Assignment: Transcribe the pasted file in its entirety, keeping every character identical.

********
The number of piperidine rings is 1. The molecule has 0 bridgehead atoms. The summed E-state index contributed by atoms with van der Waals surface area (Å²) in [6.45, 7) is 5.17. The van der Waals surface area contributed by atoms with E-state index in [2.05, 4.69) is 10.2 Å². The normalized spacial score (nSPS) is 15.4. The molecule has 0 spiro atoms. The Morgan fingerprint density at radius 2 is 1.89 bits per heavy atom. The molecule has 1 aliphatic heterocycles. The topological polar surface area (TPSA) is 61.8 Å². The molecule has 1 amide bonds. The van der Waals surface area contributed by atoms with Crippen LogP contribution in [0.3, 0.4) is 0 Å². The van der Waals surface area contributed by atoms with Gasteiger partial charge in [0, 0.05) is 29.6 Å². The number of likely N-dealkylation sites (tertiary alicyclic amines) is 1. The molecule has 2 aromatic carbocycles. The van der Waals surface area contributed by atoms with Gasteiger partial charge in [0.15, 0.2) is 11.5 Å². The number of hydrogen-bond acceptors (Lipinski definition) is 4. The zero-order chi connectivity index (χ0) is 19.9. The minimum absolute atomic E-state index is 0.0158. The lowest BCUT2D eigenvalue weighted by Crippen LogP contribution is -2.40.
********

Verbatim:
The number of piperidine rings is 1. The molecule has 0 bridgehead atoms. The summed E-state index contributed by atoms with van der Waals surface area (Å²) in [6.45, 7) is 5.17. The van der Waals surface area contributed by atoms with E-state index in [2.05, 4.69) is 10.2 Å². The normalized spacial score (nSPS) is 15.4. The molecule has 0 spiro atoms. The Morgan fingerprint density at radius 2 is 1.89 bits per heavy atom. The molecule has 1 aliphatic heterocycles. The topological polar surface area (TPSA) is 61.8 Å². The molecule has 1 amide bonds. The van der Waals surface area contributed by atoms with Crippen LogP contribution in [0.3, 0.4) is 0 Å². The van der Waals surface area contributed by atoms with Gasteiger partial charge in [0, 0.05) is 29.6 Å². The number of likely N-dealkylation sites (tertiary alicyclic amines) is 1. The molecule has 2 aromatic carbocycles. The van der Waals surface area contributed by atoms with Gasteiger partial charge in [0.15, 0.2) is 11.5 Å². The number of hydrogen-bond acceptors (Lipinski definition) is 4. The zero-order chi connectivity index (χ0) is 19.9. The minimum absolute atomic E-state index is 0.0158. The lowest BCUT2D eigenvalue weighted by Crippen LogP contribution is -2.40.